For the record, I like Amazon's converter just fine, and use it exclusively for my math books. Unfortunately, the meatgrinder grinds up my equations too much to use and I don't have time to learn the epub math codes. What I do is convert every equation I can't type into a gif file (Amazon recommended) and it has worked out for me so far in my math books. One of the big things a lot of self-publishers don't do is re-read their book after it is converted (yes, things change and you have to compensate for that).

    I would say that most people think they have more proficiency with editing than they probably do, but they usually know they don't have proficiency with formatting, so it frequently gets bumped up the list. Still, for the frugal author, formatting is something that really just needs a time investment and mistakes are easy to recognize and see when they're made. I would say if you can't afford an editor, then you should strongly consider learning the skills of formatting. Both Kindle and Smashwords have "style guides" that you can follow to make your files ready to upload for ebooks and they're not that difficult to follow (and they're free to download: Building Your Book for Kindle and Smashwords Style Guide).

    For print, you almost *need* to have a formatter unless the DIY is strong in you and this is a difference that everyone can see as soon as they open your book if it is done poorly.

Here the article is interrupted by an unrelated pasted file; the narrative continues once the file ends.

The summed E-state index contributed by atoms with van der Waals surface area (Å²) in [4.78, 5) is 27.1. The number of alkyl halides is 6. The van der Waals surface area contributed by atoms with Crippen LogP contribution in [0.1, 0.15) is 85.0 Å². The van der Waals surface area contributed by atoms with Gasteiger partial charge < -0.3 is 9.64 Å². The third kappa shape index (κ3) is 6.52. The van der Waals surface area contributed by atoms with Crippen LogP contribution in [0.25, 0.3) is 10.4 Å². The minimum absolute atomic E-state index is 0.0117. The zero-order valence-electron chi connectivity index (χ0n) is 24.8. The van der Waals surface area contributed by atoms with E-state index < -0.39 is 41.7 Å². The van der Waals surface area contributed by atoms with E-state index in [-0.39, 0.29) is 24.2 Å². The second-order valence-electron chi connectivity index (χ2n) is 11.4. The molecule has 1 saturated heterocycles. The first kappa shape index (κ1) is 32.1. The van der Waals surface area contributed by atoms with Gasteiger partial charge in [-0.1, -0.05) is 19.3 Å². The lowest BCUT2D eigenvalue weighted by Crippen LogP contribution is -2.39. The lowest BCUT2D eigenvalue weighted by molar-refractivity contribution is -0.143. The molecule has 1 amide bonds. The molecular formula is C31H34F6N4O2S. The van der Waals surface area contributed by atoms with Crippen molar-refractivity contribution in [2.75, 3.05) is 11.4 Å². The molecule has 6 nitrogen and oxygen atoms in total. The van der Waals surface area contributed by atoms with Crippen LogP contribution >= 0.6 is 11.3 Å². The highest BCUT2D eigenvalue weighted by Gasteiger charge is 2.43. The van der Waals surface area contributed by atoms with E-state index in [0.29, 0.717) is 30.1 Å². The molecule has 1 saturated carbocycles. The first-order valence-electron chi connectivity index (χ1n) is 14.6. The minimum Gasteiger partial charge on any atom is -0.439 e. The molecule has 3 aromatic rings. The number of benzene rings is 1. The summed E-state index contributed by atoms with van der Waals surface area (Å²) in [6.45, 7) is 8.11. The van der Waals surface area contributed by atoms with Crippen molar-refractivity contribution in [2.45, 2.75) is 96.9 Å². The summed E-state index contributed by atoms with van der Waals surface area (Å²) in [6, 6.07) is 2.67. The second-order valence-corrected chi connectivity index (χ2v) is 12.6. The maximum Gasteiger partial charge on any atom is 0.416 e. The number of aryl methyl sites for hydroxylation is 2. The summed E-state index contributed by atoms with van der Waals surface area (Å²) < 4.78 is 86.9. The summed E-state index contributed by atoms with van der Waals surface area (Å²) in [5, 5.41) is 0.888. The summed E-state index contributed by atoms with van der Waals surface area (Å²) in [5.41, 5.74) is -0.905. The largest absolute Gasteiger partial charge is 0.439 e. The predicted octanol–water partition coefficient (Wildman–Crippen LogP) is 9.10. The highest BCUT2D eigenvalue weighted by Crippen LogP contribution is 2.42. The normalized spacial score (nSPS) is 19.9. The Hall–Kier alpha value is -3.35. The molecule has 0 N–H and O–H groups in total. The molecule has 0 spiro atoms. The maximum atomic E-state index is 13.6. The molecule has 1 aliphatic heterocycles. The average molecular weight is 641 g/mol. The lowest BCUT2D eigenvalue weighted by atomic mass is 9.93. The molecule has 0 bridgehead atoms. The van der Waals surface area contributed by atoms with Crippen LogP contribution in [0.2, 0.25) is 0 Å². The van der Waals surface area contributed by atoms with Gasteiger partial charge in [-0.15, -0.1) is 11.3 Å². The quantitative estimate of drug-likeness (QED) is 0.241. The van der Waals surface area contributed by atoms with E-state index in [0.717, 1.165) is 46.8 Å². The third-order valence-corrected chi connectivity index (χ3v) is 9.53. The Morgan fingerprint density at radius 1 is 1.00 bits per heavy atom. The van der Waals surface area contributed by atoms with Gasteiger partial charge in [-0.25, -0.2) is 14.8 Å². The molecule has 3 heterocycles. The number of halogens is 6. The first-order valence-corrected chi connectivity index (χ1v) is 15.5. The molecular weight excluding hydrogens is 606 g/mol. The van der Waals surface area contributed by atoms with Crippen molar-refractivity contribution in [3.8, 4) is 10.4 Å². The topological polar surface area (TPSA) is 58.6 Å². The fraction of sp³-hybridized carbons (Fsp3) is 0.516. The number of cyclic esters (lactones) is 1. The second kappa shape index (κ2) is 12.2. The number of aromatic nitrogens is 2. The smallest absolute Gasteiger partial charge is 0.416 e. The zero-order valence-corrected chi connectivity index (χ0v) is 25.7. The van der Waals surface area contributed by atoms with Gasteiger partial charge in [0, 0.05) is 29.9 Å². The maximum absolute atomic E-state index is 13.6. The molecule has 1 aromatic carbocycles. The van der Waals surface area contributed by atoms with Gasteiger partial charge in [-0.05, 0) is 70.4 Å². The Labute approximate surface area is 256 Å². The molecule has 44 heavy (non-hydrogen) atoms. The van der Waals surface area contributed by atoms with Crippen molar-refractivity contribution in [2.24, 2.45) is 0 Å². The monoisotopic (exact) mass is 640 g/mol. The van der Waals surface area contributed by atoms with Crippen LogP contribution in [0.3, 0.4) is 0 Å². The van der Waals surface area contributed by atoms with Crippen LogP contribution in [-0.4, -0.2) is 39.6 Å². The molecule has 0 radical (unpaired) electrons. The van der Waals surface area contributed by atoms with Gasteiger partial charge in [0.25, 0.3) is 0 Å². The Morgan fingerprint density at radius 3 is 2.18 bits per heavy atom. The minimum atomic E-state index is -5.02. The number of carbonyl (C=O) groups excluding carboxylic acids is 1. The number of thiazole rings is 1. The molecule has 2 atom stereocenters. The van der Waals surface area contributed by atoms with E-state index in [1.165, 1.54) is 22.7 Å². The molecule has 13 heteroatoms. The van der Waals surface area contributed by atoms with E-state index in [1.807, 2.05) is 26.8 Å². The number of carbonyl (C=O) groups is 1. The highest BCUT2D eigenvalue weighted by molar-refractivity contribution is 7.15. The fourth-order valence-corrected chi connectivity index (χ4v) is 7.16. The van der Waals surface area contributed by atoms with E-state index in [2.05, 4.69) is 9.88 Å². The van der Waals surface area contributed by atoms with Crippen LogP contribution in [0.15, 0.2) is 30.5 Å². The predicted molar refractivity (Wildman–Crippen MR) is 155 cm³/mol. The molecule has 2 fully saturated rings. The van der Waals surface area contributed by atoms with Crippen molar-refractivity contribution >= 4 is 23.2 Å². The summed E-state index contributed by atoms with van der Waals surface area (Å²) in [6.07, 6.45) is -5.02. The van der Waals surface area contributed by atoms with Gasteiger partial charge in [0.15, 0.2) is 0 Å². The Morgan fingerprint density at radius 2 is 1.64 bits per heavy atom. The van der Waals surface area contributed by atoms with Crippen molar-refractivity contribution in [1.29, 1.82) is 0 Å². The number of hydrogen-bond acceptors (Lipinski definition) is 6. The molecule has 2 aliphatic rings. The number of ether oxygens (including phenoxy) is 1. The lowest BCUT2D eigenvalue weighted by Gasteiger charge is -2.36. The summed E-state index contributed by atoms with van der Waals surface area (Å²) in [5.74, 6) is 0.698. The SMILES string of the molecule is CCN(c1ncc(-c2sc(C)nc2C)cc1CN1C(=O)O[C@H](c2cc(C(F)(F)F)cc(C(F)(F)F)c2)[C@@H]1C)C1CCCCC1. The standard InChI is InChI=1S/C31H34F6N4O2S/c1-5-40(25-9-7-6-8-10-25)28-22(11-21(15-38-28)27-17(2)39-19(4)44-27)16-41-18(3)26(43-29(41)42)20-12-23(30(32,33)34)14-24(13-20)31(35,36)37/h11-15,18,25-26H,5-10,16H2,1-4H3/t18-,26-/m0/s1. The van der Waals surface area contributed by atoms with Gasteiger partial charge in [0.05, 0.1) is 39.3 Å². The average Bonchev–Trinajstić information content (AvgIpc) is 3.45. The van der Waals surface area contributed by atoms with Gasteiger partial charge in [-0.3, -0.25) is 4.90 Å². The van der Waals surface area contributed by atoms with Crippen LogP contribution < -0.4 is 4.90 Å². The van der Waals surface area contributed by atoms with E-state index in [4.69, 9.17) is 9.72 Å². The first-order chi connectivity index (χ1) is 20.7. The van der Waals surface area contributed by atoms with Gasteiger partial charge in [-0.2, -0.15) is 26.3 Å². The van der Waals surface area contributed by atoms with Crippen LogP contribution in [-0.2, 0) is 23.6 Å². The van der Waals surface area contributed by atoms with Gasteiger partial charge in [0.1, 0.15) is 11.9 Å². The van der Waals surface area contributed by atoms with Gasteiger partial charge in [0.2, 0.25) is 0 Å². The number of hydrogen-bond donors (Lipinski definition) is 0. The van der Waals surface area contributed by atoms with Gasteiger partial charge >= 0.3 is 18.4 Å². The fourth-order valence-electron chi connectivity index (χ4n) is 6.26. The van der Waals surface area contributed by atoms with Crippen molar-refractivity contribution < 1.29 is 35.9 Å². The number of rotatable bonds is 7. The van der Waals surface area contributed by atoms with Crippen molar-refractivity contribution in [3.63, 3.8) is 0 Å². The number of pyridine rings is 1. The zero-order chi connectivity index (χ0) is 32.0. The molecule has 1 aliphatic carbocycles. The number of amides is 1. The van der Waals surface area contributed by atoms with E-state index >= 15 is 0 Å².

Last edited: Oct 2, 2013
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  13. Zero Angel

    Zero Angel Auror

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    One of the big issues with some of the converters are that "breaks" are not maintained. For instance, in Smashwords you have to use four carriage returns instead of a page break. My first conversion of The Throne of Ao had the chapter headings occur in line with the last line of the previous chapter -_-
     
    Last edited: Oct 2, 2013
  14. tlbodine

    tlbodine Troubadour

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    Yes. What Zero Angel said. eBook formatting is pretty straightforward (especially if you're smart enough to set up the file properly in the first place and don't then have to go back through it and nuke all of your tabs, for example), but print formatting is a fiasco. I don't know how many times I had to redo the formatting of Nezumi's Children, and I'm still not 100% happy with it. I wrestled with that thing for like a week straight.
     
  15. Sanctified

    Sanctified Minstrel

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    This is like network television, just @#%#-ing out content, throwing it at the wall and seeing what sticks. This author found what sticks and is making money off it, and if making money is the ultimate goal, why bother?